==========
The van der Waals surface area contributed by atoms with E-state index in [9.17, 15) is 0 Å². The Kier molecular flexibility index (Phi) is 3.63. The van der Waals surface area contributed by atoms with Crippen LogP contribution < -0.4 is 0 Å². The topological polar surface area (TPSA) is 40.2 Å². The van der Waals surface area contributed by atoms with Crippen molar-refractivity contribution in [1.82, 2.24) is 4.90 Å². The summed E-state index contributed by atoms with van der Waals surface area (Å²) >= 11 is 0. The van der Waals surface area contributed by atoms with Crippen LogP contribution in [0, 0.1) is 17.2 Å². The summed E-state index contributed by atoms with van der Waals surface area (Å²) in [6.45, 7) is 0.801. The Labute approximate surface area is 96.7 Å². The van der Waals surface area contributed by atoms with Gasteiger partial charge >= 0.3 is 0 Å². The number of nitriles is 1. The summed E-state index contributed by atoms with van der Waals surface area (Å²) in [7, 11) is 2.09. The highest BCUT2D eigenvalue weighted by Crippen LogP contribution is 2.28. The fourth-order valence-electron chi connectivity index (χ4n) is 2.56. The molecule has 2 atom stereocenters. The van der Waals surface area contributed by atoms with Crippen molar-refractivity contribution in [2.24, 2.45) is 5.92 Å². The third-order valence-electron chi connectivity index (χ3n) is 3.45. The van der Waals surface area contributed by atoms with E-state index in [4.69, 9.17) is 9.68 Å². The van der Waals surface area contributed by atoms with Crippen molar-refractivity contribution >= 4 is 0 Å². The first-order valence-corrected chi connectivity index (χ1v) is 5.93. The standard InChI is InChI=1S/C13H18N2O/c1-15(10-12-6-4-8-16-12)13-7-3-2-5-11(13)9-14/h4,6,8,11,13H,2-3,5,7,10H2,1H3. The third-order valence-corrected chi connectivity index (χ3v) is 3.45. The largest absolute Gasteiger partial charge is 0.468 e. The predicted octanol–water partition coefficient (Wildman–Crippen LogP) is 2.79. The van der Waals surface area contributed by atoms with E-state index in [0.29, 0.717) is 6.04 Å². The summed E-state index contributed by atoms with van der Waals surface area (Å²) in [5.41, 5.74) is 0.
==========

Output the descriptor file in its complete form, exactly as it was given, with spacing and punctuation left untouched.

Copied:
The van der Waals surface area contributed by atoms with E-state index in [9.17, 15) is 0 Å². The Kier molecular flexibility index (Phi) is 3.63. The van der Waals surface area contributed by atoms with Crippen LogP contribution < -0.4 is 0 Å². The topological polar surface area (TPSA) is 40.2 Å². The van der Waals surface area contributed by atoms with Crippen molar-refractivity contribution in [1.82, 2.24) is 4.90 Å². The summed E-state index contributed by atoms with van der Waals surface area (Å²) >= 11 is 0. The van der Waals surface area contributed by atoms with Crippen LogP contribution in [0, 0.1) is 17.2 Å². The summed E-state index contributed by atoms with van der Waals surface area (Å²) in [6.45, 7) is 0.801. The Labute approximate surface area is 96.7 Å². The van der Waals surface area contributed by atoms with Gasteiger partial charge >= 0.3 is 0 Å². The number of nitriles is 1. The summed E-state index contributed by atoms with van der Waals surface area (Å²) in [7, 11) is 2.09. The highest BCUT2D eigenvalue weighted by Crippen LogP contribution is 2.28. The fourth-order valence-electron chi connectivity index (χ4n) is 2.56. The molecule has 2 atom stereocenters. The van der Waals surface area contributed by atoms with Crippen molar-refractivity contribution in [2.24, 2.45) is 5.92 Å². The third-order valence-electron chi connectivity index (χ3n) is 3.45. The van der Waals surface area contributed by atoms with E-state index in [4.69, 9.17) is 9.68 Å². The van der Waals surface area contributed by atoms with Crippen molar-refractivity contribution >= 4 is 0 Å². The first-order valence-corrected chi connectivity index (χ1v) is 5.93. The standard InChI is InChI=1S/C13H18N2O/c1-15(10-12-6-4-8-16-12)13-7-3-2-5-11(13)9-14/h4,6,8,11,13H,2-3,5,7,10H2,1H3. The third-order valence-corrected chi connectivity index (χ3v) is 3.45. The largest absolute Gasteiger partial charge is 0.468 e. The predicted octanol–water partition coefficient (Wildman–Crippen LogP) is 2.79. The van der Waals surface area contributed by atoms with E-state index in [0.29, 0.717) is 6.04 Å². The summed E-state index contributed by atoms with van der Waals surface area (Å²) in [5.41, 5.74) is 0.